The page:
Jackson's death rocks net

Initially, attacks were limited to unsophisticated spams, which contained no web site links or scripted payloads, according to Sophos. Instead, the spammers simply offered secret information about the star's death to the recipient, and invited a response back. Sophos deduced that the scammer was simply hoping to harvest email addresses.

F-Secure saw malware that it detected as Trojan.Win32.Buzus.bjyo begin to spread on Sunday night. The malware, which was distributed through sites including photos-google.com, was delivered as a file called Michael-www.google.com.exe which, when executed, dropped IRC bots with back door functions.

Another scam involved a spam mail that invited recipients to donate to the fictitious 'Michael Jackson Organization', and promised to publish information about how much had been donated via a


Still more spam suggested that Jackson was not dead at all, and included an image that was peppered with random multicoloured lines to defeat antispam scanners. Clicking on the image took Web surfers to a pharmaceutical sales site.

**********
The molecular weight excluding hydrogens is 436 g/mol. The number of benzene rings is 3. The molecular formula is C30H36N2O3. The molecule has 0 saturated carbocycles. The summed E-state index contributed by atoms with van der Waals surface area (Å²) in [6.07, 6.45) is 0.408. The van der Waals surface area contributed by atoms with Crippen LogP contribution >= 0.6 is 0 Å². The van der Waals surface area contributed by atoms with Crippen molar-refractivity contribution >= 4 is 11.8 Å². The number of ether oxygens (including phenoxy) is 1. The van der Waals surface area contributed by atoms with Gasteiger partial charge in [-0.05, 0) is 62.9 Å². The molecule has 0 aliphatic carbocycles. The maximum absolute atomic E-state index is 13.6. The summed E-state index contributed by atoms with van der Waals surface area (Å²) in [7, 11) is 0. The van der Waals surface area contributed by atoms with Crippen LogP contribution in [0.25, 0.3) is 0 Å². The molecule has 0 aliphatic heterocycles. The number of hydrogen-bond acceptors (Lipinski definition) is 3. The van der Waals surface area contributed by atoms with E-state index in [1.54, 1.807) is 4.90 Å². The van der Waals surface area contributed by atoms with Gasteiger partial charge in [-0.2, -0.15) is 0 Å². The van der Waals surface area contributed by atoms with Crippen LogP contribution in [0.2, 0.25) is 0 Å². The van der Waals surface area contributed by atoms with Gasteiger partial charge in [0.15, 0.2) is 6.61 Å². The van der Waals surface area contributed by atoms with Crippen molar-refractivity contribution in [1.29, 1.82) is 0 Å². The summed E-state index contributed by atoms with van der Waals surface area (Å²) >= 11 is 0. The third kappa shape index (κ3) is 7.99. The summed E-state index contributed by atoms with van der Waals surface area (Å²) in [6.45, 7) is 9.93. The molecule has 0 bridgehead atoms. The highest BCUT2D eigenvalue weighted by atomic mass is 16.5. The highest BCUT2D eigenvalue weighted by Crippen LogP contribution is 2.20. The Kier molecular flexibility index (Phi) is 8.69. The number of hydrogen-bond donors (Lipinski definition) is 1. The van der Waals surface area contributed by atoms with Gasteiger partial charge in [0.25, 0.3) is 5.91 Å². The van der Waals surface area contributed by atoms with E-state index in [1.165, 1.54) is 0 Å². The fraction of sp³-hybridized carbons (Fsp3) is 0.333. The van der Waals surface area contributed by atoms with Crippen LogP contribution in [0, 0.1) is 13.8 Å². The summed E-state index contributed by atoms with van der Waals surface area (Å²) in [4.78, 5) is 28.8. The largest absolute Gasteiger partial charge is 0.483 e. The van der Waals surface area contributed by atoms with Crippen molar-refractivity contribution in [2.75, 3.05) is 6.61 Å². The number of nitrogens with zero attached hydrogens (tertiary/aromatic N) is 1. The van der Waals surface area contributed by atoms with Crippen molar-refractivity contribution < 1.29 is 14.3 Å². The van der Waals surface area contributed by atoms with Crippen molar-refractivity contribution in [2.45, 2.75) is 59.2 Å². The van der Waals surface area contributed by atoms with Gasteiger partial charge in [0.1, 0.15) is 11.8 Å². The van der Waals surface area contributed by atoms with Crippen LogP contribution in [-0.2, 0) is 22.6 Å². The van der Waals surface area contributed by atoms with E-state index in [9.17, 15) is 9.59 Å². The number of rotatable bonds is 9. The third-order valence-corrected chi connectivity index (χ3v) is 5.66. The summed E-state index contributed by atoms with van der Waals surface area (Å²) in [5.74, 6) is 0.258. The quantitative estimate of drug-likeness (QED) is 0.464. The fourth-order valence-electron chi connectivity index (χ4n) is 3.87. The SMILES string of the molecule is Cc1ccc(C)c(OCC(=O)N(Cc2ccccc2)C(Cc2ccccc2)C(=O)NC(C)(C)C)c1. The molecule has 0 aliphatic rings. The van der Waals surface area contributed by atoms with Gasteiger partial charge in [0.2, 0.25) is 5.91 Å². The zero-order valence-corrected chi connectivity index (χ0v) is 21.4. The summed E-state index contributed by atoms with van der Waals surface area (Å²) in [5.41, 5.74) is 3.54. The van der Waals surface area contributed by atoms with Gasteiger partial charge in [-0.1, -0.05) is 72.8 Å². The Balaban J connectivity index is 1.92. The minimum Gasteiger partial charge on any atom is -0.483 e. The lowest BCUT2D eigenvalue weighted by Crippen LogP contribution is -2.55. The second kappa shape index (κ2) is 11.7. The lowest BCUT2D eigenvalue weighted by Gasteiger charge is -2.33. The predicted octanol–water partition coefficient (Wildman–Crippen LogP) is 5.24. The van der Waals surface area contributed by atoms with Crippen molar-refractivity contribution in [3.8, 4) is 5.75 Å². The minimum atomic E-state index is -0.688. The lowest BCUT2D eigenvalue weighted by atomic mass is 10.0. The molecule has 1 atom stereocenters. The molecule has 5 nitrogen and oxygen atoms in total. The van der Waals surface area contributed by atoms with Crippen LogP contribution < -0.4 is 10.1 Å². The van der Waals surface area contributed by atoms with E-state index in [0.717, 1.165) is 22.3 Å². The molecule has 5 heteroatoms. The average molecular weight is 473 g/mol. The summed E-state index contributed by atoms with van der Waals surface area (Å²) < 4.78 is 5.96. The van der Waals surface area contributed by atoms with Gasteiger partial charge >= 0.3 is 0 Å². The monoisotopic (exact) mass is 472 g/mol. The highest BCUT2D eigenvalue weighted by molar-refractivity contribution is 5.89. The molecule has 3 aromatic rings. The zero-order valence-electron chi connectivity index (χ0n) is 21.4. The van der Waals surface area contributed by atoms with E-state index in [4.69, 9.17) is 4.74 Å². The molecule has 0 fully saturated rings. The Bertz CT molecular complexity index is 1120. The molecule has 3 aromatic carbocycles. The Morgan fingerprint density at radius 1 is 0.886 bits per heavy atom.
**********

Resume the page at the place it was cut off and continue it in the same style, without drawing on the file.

The volume of searches referring to the pop star's death on Friday was so great that Google's automated systems thought that its servers were under attack. "As a result, for about 25 minutes yesterday, when some people searched Google News they saw a 'We're sorry' page before finding the articles they were looking for," the company said on its blog.

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